Pastor David Eisenhuth
One of the most effective sermons I have ever heard was preached by a seminarian in Abiding Presence Chapel at Gettysburg Seminary (now United Lutheran Seminary after its merger with the Philadelphia Theological Seminary). Students preached at the noonday service of Morning Prayer each weekday except on Wednesdays, when the Eucharist was celebrated. I heard this homily during the winter of my first year, which would have been 1978. That’s a long time ago. Since I remember it so clearly you know it made an impression on me.
The text the student used was Psalm 46:10. It simply says, “Be still and know that I am God.” It’s not easy to preach on one verse and fill up the expected 10 minutes for any homily. Interestingly enough, after reading the verse, the student stood in the pulpit intently looking at all of us in the congregation. Now it’s not unusual for preachers to survey the audience in silence. Sometimes they are looking to see who is actually “out there,” so as to modify and adapt what they have written to make it more relevant to the listeners. Occasionally they have forgotten how to begin, and have to take a moment to collect themselves before beginning.
All of us were curious as to what seemed like a protracted pause. When it stretched out to 30 seconds it was obvious to all of us that something was wrong. In today’s world many preach from an iPad. Bishop Bill does. I’m not a technophobe, but I would be concerned about battery strength and the possibility of equipment failure! This happened long before the advent of such tools, so it wasn’t that. Could it be that the student had forgotten the sermon and didn’t know what to say? How embarrassing!
After five minutes, people in the pews were shifting in their seats in an uncomfortable way, communicating that enough was enough. Mind you, the preacher was still looking at everyone with a determined grimace. No doubt many in the congregation were praying that the long silence would soon end and we could all go to lunch.
At the 10-minute mark the preacher said in a still, small voice, “Be still and know that I am God.” Then the preacher sat down. Aha! This was an exercise in meditation. How better to understand that simple command in Psalm 46 than to actually sit there in silence and “listen to God.” Maybe we don’t hear actual words at any given time, but we have to be quiet to hear what might be spoken. The silence itself expresses the unfathomable depth of God’s existence.
Those of you who know me know that I like to talk. (No moans, please.) It’s not that I don’t like silence. I have a lot to say. But in reality, protracted silence is uncomfortable for me. Perhaps it is for you, too. In worship this is especially difficult. There are places in the liturgy when the rubrics (instructions) indicate a brief pause. Most come after the salutation and invitation to pray. People are supposed to “collect their thoughts.” The Prayer of the Day was, in fact, at one time called just that – the Collect. When the direction for silence appears in the bulletin, the ensuing silence lasts for no more than five seconds. Anything longer gets uncomfortable.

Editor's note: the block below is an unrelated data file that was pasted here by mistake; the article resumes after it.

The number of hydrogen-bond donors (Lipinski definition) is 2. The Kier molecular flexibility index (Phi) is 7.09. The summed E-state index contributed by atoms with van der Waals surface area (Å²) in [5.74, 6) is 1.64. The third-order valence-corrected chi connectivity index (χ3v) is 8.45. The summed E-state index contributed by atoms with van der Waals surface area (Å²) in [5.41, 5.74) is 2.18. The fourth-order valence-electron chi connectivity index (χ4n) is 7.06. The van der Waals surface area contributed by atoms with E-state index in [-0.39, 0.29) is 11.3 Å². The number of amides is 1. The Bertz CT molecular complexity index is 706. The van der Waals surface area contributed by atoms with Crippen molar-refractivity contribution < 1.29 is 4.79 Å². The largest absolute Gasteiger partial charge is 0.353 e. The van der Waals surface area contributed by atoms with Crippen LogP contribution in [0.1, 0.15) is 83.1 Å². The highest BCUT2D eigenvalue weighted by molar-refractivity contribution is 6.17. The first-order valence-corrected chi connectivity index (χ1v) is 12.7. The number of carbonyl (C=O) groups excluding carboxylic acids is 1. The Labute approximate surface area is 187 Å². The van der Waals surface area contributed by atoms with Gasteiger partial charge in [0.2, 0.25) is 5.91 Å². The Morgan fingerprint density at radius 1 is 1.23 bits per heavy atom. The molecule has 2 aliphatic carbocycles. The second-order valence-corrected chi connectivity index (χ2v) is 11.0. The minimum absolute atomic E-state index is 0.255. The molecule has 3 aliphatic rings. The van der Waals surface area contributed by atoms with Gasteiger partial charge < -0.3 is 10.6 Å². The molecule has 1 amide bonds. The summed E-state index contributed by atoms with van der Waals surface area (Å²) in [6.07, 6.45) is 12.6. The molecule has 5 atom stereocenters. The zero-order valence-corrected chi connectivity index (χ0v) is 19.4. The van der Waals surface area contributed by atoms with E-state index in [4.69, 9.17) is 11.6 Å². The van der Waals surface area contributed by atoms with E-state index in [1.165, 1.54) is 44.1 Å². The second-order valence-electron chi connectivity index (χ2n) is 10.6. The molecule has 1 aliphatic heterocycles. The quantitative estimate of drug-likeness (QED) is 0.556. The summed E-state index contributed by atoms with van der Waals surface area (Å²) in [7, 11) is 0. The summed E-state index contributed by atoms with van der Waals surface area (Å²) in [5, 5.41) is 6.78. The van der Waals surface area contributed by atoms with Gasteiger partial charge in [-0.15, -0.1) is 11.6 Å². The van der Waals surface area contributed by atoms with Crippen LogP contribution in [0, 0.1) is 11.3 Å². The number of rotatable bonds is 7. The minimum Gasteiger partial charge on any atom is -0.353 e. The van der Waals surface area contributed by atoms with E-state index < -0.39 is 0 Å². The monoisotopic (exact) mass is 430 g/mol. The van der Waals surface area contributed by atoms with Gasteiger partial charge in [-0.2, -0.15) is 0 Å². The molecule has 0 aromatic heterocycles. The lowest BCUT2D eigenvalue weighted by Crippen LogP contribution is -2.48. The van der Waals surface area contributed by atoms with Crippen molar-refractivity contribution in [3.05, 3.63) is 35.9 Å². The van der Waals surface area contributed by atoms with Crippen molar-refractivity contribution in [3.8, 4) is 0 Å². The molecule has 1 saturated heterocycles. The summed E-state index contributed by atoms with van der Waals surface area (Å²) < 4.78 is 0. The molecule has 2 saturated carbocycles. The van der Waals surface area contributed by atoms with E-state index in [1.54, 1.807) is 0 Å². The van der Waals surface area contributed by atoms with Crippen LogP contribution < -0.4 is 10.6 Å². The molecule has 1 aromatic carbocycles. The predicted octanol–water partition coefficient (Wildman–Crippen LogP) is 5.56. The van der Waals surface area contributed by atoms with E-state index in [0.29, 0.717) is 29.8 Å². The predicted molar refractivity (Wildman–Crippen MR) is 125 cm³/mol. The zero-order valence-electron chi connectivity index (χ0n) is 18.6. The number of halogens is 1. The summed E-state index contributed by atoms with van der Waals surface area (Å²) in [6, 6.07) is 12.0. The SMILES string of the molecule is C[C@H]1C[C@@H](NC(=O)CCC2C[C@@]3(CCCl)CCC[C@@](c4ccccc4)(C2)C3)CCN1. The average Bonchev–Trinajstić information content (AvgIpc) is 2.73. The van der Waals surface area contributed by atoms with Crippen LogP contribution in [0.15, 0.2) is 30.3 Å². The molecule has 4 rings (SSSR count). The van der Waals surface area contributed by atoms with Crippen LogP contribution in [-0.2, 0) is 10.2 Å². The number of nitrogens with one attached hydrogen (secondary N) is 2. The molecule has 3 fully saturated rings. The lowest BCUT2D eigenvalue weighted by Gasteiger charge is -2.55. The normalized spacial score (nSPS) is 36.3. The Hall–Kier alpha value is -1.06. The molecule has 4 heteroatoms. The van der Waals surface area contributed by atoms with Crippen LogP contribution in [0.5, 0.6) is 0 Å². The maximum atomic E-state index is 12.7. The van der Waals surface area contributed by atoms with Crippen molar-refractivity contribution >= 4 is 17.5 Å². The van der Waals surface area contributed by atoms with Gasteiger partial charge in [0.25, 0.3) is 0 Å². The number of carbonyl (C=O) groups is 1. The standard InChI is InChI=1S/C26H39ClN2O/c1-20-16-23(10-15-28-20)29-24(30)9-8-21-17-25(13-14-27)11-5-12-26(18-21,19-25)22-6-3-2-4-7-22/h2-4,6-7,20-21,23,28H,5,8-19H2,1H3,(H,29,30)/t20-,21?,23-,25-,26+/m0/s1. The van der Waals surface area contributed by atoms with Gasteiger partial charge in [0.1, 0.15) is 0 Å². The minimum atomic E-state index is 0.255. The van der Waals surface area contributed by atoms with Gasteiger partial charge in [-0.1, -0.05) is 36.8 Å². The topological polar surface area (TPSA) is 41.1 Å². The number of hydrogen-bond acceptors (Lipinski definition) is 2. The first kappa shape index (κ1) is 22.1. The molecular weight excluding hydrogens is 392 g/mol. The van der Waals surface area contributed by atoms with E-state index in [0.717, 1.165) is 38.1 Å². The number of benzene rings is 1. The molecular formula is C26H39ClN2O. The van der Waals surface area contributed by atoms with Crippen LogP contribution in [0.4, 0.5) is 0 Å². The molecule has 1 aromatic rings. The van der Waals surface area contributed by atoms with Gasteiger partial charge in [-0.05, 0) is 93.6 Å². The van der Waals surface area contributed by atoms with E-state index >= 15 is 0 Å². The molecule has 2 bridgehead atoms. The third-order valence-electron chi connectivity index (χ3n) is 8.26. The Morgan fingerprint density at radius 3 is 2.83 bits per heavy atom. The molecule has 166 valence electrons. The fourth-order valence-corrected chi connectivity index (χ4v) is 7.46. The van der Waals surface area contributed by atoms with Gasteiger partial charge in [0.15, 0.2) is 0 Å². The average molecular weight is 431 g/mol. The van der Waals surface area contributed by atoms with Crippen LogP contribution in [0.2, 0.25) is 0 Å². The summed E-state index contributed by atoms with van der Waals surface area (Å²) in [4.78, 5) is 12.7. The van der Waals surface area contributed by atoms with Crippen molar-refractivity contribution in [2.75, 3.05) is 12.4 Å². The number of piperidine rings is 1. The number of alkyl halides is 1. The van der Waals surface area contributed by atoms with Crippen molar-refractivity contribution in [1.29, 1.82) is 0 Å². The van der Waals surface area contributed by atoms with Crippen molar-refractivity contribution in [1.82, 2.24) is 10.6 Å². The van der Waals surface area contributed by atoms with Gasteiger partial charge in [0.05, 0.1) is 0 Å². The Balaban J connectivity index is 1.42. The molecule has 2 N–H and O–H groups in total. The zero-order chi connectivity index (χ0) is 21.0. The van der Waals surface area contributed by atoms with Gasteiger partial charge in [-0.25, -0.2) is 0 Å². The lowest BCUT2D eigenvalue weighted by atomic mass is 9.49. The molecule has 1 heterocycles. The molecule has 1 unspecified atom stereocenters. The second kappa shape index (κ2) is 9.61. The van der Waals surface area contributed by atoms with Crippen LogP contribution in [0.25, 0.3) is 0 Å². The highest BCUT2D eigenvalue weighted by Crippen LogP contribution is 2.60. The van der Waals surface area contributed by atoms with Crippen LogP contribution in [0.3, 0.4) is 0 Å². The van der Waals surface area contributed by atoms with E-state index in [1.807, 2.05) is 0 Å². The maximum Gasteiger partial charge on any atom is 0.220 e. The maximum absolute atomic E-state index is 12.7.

It may surprise you to learn that Luther thought the ideal service of worship would be close to what Quakers do. The assembly sits in a circle, closes their eyes, and waits in silence for the Holy Spirit to come and move the group. This probably did not work very long. I suspect Luther probably never tried it with a group of lay people. As a member of a religious order, he would have experienced long periods of silence and been comfortable with that. But for lay people, the liturgy, which fills up silence with hymns, prayers, and formal words, seemed better.
And so silence is relegated to prayer groups and retreats. Pity, because as that sermon so long ago invited me to contemplate God and listen for God’s words to me, meditation is an effective tool for bringing us closer to God. Silence is part of the discerning process when we listen for God’s advice.
We have an interesting opportunity to reclaim some of the importance of meditation when a new service de- buts on Wednesday, September 18. At 7 p.m. we will gather at the front of the sanctuary for a Taizé service. Perhaps you have heard about Taizé. It’s a community of about 100 brothers who live in a monastery by that name in Burgundy, France. It was founded in 1954 by Brother Roger. Taizé worship uses a comfortable space (pillows and chairs), soft music, candlelight, icons, repetitive chant, and guess what—silence to create an atmosphere of meditation wherein we can experience the presence of God.
Our director of Praise Worship, Andy Wallace, made a pilgrimage to East Liberty Presbyterian Church in Pitts- burgh to experience a Taizé service which has been going on for nearly 30 years. He and his wife, Jeanne, were moved by the service. Andy came back really enthused to give this a try at Trinity. He has been working hard to make this first service very special. Please come on September 18 at 7 p.m. Don’t be afraid of the silence. No one is expected to say anything. Just be open to that still, small voice which may speak to you!
“Be still and know that I am God!”
-Pr. David Eisenhuth